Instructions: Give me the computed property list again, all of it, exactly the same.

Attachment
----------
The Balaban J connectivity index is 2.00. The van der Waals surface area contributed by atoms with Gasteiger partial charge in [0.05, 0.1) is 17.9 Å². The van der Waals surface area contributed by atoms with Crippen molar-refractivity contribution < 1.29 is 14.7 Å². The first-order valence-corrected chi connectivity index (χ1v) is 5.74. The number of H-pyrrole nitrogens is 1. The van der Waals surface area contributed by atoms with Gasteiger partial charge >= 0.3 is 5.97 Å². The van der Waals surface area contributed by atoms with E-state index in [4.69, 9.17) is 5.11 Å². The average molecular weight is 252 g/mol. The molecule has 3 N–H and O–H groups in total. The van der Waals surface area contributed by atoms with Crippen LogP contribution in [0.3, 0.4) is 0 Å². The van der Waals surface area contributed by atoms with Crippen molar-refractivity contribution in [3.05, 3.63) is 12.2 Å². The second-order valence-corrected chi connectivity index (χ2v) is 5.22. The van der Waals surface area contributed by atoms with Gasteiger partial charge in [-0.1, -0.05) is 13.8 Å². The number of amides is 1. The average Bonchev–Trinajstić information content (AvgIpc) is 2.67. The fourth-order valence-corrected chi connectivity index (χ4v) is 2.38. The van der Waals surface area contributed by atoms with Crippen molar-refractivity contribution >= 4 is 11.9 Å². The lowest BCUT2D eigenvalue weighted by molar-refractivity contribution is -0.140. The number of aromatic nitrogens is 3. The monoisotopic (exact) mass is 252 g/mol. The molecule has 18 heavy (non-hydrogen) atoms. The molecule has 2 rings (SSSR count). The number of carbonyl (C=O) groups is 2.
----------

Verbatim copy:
The Balaban J connectivity index is 2.00. The van der Waals surface area contributed by atoms with Gasteiger partial charge in [0.05, 0.1) is 17.9 Å². The van der Waals surface area contributed by atoms with Crippen molar-refractivity contribution < 1.29 is 14.7 Å². The first-order valence-corrected chi connectivity index (χ1v) is 5.74. The number of H-pyrrole nitrogens is 1. The van der Waals surface area contributed by atoms with Gasteiger partial charge >= 0.3 is 5.97 Å². The van der Waals surface area contributed by atoms with E-state index in [4.69, 9.17) is 5.11 Å². The average molecular weight is 252 g/mol. The molecule has 3 N–H and O–H groups in total. The van der Waals surface area contributed by atoms with Crippen LogP contribution in [0.3, 0.4) is 0 Å². The van der Waals surface area contributed by atoms with Crippen molar-refractivity contribution in [3.05, 3.63) is 12.2 Å². The second-order valence-corrected chi connectivity index (χ2v) is 5.22. The van der Waals surface area contributed by atoms with Gasteiger partial charge in [-0.1, -0.05) is 13.8 Å². The number of amides is 1. The average Bonchev–Trinajstić information content (AvgIpc) is 2.67. The fourth-order valence-corrected chi connectivity index (χ4v) is 2.38. The van der Waals surface area contributed by atoms with Crippen molar-refractivity contribution >= 4 is 11.9 Å². The lowest BCUT2D eigenvalue weighted by molar-refractivity contribution is -0.140. The number of aromatic nitrogens is 3. The monoisotopic (exact) mass is 252 g/mol. The molecule has 18 heavy (non-hydrogen) atoms. The molecule has 2 rings (SSSR count). The number of carbonyl (C=O) groups is 2.